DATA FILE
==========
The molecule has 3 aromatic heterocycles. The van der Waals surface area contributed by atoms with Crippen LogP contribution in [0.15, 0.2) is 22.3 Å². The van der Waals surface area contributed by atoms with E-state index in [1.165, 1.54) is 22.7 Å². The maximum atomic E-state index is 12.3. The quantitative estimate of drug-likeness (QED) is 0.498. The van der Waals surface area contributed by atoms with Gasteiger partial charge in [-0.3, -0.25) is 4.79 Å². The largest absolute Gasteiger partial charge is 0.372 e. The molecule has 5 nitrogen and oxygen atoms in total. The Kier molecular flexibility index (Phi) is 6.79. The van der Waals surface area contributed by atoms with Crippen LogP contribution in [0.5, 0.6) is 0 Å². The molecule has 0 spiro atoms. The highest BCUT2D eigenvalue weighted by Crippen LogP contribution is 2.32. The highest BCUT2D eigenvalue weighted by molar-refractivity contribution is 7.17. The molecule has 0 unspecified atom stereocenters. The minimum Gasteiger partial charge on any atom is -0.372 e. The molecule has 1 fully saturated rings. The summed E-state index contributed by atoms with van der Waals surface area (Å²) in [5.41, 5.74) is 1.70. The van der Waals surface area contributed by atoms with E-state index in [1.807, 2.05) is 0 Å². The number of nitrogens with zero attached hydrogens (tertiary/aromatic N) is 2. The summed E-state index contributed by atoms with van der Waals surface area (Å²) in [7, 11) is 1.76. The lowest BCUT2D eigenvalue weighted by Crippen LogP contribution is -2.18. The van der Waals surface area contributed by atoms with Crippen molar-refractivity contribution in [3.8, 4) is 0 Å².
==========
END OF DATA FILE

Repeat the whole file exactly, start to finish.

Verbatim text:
The molecule has 3 aromatic heterocycles. The van der Waals surface area contributed by atoms with Crippen LogP contribution in [0.15, 0.2) is 22.3 Å². The van der Waals surface area contributed by atoms with E-state index in [1.165, 1.54) is 22.7 Å². The maximum atomic E-state index is 12.3. The quantitative estimate of drug-likeness (QED) is 0.498. The van der Waals surface area contributed by atoms with Gasteiger partial charge in [-0.3, -0.25) is 4.79 Å². The largest absolute Gasteiger partial charge is 0.372 e. The molecule has 5 nitrogen and oxygen atoms in total. The Kier molecular flexibility index (Phi) is 6.79. The van der Waals surface area contributed by atoms with Crippen LogP contribution in [0.5, 0.6) is 0 Å². The molecule has 0 spiro atoms. The highest BCUT2D eigenvalue weighted by Crippen LogP contribution is 2.32. The highest BCUT2D eigenvalue weighted by molar-refractivity contribution is 7.17. The molecule has 0 unspecified atom stereocenters. The minimum Gasteiger partial charge on any atom is -0.372 e. The molecule has 1 fully saturated rings. The summed E-state index contributed by atoms with van der Waals surface area (Å²) in [5.41, 5.74) is 1.70. The van der Waals surface area contributed by atoms with E-state index in [1.807, 2.05) is 0 Å². The number of nitrogens with zero attached hydrogens (tertiary/aromatic N) is 2. The summed E-state index contributed by atoms with van der Waals surface area (Å²) in [7, 11) is 1.76. The lowest BCUT2D eigenvalue weighted by Crippen LogP contribution is -2.18. The van der Waals surface area contributed by atoms with Crippen molar-refractivity contribution in [3.8, 4) is 0 Å².